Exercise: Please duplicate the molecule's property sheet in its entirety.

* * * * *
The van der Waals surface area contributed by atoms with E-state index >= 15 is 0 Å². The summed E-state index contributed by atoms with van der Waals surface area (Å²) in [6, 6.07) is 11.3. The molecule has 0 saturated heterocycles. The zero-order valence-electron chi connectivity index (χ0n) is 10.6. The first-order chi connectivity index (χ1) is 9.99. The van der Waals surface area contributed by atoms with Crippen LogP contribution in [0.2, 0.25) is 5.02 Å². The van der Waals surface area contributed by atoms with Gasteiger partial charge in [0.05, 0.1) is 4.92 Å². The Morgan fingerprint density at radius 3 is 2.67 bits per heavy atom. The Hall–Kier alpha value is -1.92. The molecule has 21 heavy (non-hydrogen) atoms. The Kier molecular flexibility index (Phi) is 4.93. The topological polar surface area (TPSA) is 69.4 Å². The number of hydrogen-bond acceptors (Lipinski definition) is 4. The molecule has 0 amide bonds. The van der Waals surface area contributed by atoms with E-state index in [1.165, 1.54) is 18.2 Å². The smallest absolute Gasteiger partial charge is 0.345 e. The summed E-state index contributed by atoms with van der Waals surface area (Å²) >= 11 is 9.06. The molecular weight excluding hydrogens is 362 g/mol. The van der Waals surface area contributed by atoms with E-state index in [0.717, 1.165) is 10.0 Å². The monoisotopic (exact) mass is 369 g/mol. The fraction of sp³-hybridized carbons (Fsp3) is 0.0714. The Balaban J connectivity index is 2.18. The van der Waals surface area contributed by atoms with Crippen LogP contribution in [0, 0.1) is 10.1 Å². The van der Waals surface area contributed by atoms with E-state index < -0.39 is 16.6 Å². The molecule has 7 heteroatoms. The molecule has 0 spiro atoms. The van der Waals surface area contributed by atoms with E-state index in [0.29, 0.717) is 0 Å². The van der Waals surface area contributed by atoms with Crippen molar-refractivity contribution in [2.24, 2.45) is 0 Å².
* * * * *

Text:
The van der Waals surface area contributed by atoms with E-state index >= 15 is 0 Å². The summed E-state index contributed by atoms with van der Waals surface area (Å²) in [6, 6.07) is 11.3. The molecule has 0 saturated heterocycles. The zero-order valence-electron chi connectivity index (χ0n) is 10.6. The first-order chi connectivity index (χ1) is 9.99. The van der Waals surface area contributed by atoms with Crippen LogP contribution in [0.2, 0.25) is 5.02 Å². The van der Waals surface area contributed by atoms with Gasteiger partial charge in [0.05, 0.1) is 4.92 Å². The Morgan fingerprint density at radius 3 is 2.67 bits per heavy atom. The Hall–Kier alpha value is -1.92. The molecule has 21 heavy (non-hydrogen) atoms. The Kier molecular flexibility index (Phi) is 4.93. The topological polar surface area (TPSA) is 69.4 Å². The number of hydrogen-bond acceptors (Lipinski definition) is 4. The molecule has 0 amide bonds. The van der Waals surface area contributed by atoms with E-state index in [1.165, 1.54) is 18.2 Å². The smallest absolute Gasteiger partial charge is 0.345 e. The summed E-state index contributed by atoms with van der Waals surface area (Å²) >= 11 is 9.06. The molecular weight excluding hydrogens is 362 g/mol. The van der Waals surface area contributed by atoms with E-state index in [0.717, 1.165) is 10.0 Å². The monoisotopic (exact) mass is 369 g/mol. The fraction of sp³-hybridized carbons (Fsp3) is 0.0714. The Balaban J connectivity index is 2.18. The van der Waals surface area contributed by atoms with Crippen LogP contribution in [0, 0.1) is 10.1 Å². The van der Waals surface area contributed by atoms with E-state index < -0.39 is 16.6 Å². The molecule has 7 heteroatoms. The molecule has 0 spiro atoms. The van der Waals surface area contributed by atoms with E-state index in [0.29, 0.717) is 0 Å². The van der Waals surface area contributed by atoms with Crippen molar-refractivity contribution in [2.24, 2.45) is 0 Å².